The number of humanities majors around the country has been dwindling in recent decades. Since 1970, the percentage of humanities majors nationwide has declined from 14 percent to 7 percent, according to the New York Times.
With today’s fast-paced, technologically inclined world, the growing national trend seems to be in “STEM,” or science, technology, engineering and mathematics.
This lessened focus on humanities and heightened focus on STEM studies correlates with the diminished funding for humanities departments, according to The American Academy of Arts and Sciences. Because of such setbacks, some humanities departments have even been cut from their universities.
For example, Edinboro University of Pennsylvania recently reported it would be terminating the German, philosophy and world languages and cultures departments due to their tapering populations.
Although this phenomenon has taken a toll on numerous reputable universities, it has not shown itself at Albion College.
Drew Dunham, the associate dean of academic affairs and registrar, does not know for sure if this trend will eventually find its way to Albion, but as for now he believes the humanities departments on campus are doing just fine.
“I do not see why [students] shouldn’t major in humanities,” Dunham said. “Many times people equate careers with majors, and that doesn’t always hold true.”
There have been multiple humanities majors who end up in careers not directly correlated with their humanities majors from Albion. For example, some have gone into dentistry, others into consulting, etc. according to Dunham.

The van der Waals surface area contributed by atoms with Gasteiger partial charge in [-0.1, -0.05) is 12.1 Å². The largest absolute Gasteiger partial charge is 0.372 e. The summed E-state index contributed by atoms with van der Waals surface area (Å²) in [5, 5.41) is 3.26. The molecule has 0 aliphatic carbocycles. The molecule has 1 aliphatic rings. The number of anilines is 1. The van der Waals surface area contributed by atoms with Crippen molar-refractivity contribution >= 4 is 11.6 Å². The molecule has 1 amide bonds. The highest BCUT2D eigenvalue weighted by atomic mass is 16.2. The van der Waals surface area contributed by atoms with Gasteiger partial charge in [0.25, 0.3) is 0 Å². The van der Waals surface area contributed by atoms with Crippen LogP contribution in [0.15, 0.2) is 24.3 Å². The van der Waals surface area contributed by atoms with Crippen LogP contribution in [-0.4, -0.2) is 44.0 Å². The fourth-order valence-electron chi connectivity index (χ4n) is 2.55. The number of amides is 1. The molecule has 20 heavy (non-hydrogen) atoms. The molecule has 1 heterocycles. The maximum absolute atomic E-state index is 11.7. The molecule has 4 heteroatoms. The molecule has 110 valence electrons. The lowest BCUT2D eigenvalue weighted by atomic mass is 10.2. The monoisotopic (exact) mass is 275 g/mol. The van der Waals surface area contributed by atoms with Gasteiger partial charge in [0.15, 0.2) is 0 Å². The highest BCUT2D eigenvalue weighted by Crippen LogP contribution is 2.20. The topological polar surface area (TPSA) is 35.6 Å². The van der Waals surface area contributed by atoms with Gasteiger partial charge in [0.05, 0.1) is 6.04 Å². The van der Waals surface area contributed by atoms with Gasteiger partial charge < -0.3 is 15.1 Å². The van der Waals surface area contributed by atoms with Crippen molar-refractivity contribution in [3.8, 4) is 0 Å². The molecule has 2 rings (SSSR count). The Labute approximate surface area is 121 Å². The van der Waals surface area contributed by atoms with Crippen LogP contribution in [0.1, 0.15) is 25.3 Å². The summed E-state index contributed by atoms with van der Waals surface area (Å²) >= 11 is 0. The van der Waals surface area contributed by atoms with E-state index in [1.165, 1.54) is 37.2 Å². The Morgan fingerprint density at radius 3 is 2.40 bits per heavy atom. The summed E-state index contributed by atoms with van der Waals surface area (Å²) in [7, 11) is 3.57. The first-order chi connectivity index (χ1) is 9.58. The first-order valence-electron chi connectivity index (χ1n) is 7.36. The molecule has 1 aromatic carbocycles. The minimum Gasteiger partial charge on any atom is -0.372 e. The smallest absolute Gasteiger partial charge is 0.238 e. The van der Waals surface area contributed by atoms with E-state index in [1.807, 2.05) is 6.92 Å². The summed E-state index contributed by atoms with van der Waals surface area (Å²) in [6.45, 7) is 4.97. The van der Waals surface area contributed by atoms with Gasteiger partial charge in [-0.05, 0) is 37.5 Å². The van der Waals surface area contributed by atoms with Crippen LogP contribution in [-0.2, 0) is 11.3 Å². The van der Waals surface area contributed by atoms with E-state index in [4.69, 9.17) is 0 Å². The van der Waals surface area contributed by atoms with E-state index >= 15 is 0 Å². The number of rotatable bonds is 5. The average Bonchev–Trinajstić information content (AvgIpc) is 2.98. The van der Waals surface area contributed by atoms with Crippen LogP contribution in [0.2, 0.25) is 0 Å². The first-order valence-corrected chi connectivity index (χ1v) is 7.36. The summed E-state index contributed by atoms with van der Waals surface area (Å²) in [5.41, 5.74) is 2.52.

“It’s not about attaching your major to a specific profession, it’s about what you learn and how you apply what you learn,” Dunham said.
This liberal arts way of thinking resonates with not just Albion’s staff but also its students.
“I think humanities aren’t very valued in society, but I personally value them very much because I think those are the classes that enrich your life and enrich your understanding of the world rather than just looking at the cold hard facts,” said Emma Schaff, Jackson senior and a psychology and Spanish double major.
The in-depth and critical thinking the humanities require of its students prepare them for the experiences yet to come.
Bindu Madhok, professor of philosophy, expresses the importance of maintaining a focused attention on the humanities studies in an increasingly STEM focused education system.
As for the future of Albion’s humanities departments, staff is convinced that, unlike those of other institutions, they will stay put for some time.
“We are going to continue to show the relevance of the humanities here at Albion by training our students to ask the hard questions and argue for the most justified answers as they work through their own personal and professional journeys in life,” Madhok said. “For as human beings, it is not only important that we do this but that we do it well.”
Photo by Hollis Washington